#18

the car is 5 years old. the warranty expired 2 yrs ago. i should’ve made that clearer.

all things being equal, i would’ve been delighted to keep using the dealership for oil changes, antifreeze flush, brake work, etc.–all the routine stuff–but i can’t afford their prices. also, for the past year, i lived 1700 miles away from home. my independent local mechanic , someone i’ve gone to since the warranty expired, can change the oil and do a safety check for under $50. MINI charges at least $80. i’m retired on a fixed income, a low fixed income.

#19

that couldn’t be further from the truth. first: no counter at the dealership. i sat at a table. i made no demands. i quietly, and i mean quietly, talked with the service manager about the problems affecting the power steering pump in MINIs. it’s very well known among those in the MINI community that it has a high rate of failure. i didn’t expect the service person to agree with me (although some owners have told me that their MINI service people acknowledge this problem).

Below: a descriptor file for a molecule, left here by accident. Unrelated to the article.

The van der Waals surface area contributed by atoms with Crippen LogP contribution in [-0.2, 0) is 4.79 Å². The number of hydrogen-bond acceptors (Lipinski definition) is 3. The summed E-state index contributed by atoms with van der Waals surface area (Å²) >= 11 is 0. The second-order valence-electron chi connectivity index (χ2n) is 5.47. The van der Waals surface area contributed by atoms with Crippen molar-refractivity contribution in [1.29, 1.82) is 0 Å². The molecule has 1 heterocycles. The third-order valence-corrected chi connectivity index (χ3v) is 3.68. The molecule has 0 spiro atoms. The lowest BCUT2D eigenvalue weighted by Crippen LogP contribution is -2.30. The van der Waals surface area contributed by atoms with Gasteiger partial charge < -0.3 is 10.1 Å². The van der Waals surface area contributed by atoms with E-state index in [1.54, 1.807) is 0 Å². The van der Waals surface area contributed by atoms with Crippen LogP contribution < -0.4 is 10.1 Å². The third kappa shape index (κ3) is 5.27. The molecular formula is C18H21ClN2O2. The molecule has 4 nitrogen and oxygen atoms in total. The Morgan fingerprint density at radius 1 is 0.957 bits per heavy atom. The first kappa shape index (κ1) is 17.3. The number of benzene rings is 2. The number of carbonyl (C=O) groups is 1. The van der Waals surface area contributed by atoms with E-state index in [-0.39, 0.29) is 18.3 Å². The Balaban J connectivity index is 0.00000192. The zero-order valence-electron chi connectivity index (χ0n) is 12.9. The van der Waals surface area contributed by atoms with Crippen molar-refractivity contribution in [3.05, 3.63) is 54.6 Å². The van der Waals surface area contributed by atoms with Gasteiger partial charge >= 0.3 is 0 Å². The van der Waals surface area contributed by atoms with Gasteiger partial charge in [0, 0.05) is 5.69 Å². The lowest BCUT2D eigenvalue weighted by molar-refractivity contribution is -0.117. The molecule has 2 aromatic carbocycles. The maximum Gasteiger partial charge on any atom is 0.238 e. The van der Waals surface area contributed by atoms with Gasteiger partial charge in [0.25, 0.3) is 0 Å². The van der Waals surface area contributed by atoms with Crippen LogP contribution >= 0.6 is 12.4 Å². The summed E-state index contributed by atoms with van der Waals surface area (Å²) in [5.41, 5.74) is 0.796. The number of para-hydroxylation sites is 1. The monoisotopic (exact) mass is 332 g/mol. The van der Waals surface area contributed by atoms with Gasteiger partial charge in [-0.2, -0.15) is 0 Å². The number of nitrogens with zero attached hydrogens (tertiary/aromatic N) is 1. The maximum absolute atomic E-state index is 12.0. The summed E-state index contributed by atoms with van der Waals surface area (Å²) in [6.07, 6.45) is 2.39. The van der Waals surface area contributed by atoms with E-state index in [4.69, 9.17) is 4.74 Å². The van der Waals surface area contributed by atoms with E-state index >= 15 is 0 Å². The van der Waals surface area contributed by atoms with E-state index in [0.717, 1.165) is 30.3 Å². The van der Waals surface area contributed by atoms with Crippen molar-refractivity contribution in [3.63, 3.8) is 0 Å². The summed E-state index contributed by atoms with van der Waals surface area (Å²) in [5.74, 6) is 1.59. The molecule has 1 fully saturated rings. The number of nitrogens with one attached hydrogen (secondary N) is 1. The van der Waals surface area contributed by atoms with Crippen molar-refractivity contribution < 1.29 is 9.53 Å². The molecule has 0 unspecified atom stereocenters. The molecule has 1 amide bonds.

#20

2 years. i haven’t been to the dealership in 2 years. this is the first mechanical problem i’ve had with the car. if there had been others previous, i would’ve brought the car to the dealership. in the futire, when’if i have problems, i will go to the dealership. they work only on MINIs. and they’re good, very good. their treatment of me wasn’t as good.

yea, i expected that they might pay 100% based on the experiences of other MINI owners who have experienced this same steering pump failure! i did ample research before i brought the car in. this defect is so common that one owner started a petition to send to the NSTB. there are long. long threads on the MINI boards about this problem. the pump has failed in cars ranging from brand new with 300 miles to mine (60k miles).